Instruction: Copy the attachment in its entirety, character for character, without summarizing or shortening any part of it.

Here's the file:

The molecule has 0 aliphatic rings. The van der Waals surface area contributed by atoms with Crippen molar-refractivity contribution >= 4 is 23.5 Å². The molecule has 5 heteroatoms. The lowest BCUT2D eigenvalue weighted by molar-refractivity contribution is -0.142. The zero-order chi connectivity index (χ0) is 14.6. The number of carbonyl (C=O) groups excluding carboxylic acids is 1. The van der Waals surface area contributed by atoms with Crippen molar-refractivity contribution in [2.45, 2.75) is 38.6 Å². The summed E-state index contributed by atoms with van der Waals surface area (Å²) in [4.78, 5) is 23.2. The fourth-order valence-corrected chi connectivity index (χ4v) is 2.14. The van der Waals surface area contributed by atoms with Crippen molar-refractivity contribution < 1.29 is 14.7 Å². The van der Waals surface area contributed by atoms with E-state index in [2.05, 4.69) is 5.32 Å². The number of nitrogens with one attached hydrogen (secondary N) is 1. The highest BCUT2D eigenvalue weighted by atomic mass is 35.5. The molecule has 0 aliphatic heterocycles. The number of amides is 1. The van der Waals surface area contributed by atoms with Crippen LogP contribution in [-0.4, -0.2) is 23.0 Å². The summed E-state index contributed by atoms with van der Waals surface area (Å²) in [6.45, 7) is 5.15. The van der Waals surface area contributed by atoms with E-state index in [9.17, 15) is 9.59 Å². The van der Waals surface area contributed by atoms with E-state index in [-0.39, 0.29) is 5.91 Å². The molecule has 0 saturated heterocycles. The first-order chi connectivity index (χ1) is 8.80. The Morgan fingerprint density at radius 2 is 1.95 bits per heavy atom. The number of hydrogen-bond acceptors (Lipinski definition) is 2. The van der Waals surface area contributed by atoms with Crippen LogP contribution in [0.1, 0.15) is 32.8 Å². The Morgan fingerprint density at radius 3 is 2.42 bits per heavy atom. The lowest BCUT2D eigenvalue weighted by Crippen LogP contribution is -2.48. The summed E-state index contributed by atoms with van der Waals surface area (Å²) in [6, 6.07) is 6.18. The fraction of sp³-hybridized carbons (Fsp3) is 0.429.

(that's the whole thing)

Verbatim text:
The molecule has 0 aliphatic rings. The van der Waals surface area contributed by atoms with Crippen molar-refractivity contribution >= 4 is 23.5 Å². The molecule has 5 heteroatoms. The lowest BCUT2D eigenvalue weighted by molar-refractivity contribution is -0.142. The zero-order chi connectivity index (χ0) is 14.6. The number of carbonyl (C=O) groups excluding carboxylic acids is 1. The van der Waals surface area contributed by atoms with Crippen molar-refractivity contribution in [2.45, 2.75) is 38.6 Å². The summed E-state index contributed by atoms with van der Waals surface area (Å²) in [4.78, 5) is 23.2. The fourth-order valence-corrected chi connectivity index (χ4v) is 2.14. The van der Waals surface area contributed by atoms with Crippen molar-refractivity contribution < 1.29 is 14.7 Å². The van der Waals surface area contributed by atoms with E-state index in [2.05, 4.69) is 5.32 Å². The number of nitrogens with one attached hydrogen (secondary N) is 1. The highest BCUT2D eigenvalue weighted by atomic mass is 35.5. The molecule has 0 aliphatic heterocycles. The number of amides is 1. The van der Waals surface area contributed by atoms with Crippen LogP contribution in [-0.4, -0.2) is 23.0 Å². The summed E-state index contributed by atoms with van der Waals surface area (Å²) in [6.45, 7) is 5.15. The van der Waals surface area contributed by atoms with E-state index in [9.17, 15) is 9.59 Å². The van der Waals surface area contributed by atoms with E-state index in [-0.39, 0.29) is 5.91 Å². The molecule has 0 saturated heterocycles. The first-order chi connectivity index (χ1) is 8.80. The Morgan fingerprint density at radius 2 is 1.95 bits per heavy atom. The number of hydrogen-bond acceptors (Lipinski definition) is 2. The van der Waals surface area contributed by atoms with Crippen LogP contribution in [0.1, 0.15) is 32.8 Å². The Morgan fingerprint density at radius 3 is 2.42 bits per heavy atom. The lowest BCUT2D eigenvalue weighted by Crippen LogP contribution is -2.48. The summed E-state index contributed by atoms with van der Waals surface area (Å²) in [6, 6.07) is 6.18. The fraction of sp³-hybridized carbons (Fsp3) is 0.429.